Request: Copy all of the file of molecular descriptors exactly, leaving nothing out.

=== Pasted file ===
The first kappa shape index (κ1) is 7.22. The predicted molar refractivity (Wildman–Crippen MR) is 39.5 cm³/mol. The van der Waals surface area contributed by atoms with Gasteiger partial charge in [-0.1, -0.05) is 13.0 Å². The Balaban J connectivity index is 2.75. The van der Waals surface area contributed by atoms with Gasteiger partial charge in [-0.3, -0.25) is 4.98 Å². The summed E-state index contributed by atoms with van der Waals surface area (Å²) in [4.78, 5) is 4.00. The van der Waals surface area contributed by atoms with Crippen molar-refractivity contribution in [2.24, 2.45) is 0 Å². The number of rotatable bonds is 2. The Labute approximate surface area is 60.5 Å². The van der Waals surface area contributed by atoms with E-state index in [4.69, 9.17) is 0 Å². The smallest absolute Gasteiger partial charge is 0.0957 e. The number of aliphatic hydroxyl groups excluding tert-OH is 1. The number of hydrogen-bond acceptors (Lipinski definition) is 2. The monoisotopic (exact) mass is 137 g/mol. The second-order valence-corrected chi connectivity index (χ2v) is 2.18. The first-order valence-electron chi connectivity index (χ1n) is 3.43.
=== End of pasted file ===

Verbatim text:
The first kappa shape index (κ1) is 7.22. The predicted molar refractivity (Wildman–Crippen MR) is 39.5 cm³/mol. The van der Waals surface area contributed by atoms with Gasteiger partial charge in [-0.1, -0.05) is 13.0 Å². The Balaban J connectivity index is 2.75. The van der Waals surface area contributed by atoms with Gasteiger partial charge in [-0.3, -0.25) is 4.98 Å². The summed E-state index contributed by atoms with van der Waals surface area (Å²) in [4.78, 5) is 4.00. The van der Waals surface area contributed by atoms with Crippen molar-refractivity contribution in [2.24, 2.45) is 0 Å². The number of rotatable bonds is 2. The Labute approximate surface area is 60.5 Å². The van der Waals surface area contributed by atoms with E-state index in [4.69, 9.17) is 0 Å². The smallest absolute Gasteiger partial charge is 0.0957 e. The number of aliphatic hydroxyl groups excluding tert-OH is 1. The number of hydrogen-bond acceptors (Lipinski definition) is 2. The monoisotopic (exact) mass is 137 g/mol. The second-order valence-corrected chi connectivity index (χ2v) is 2.18. The first-order valence-electron chi connectivity index (χ1n) is 3.43.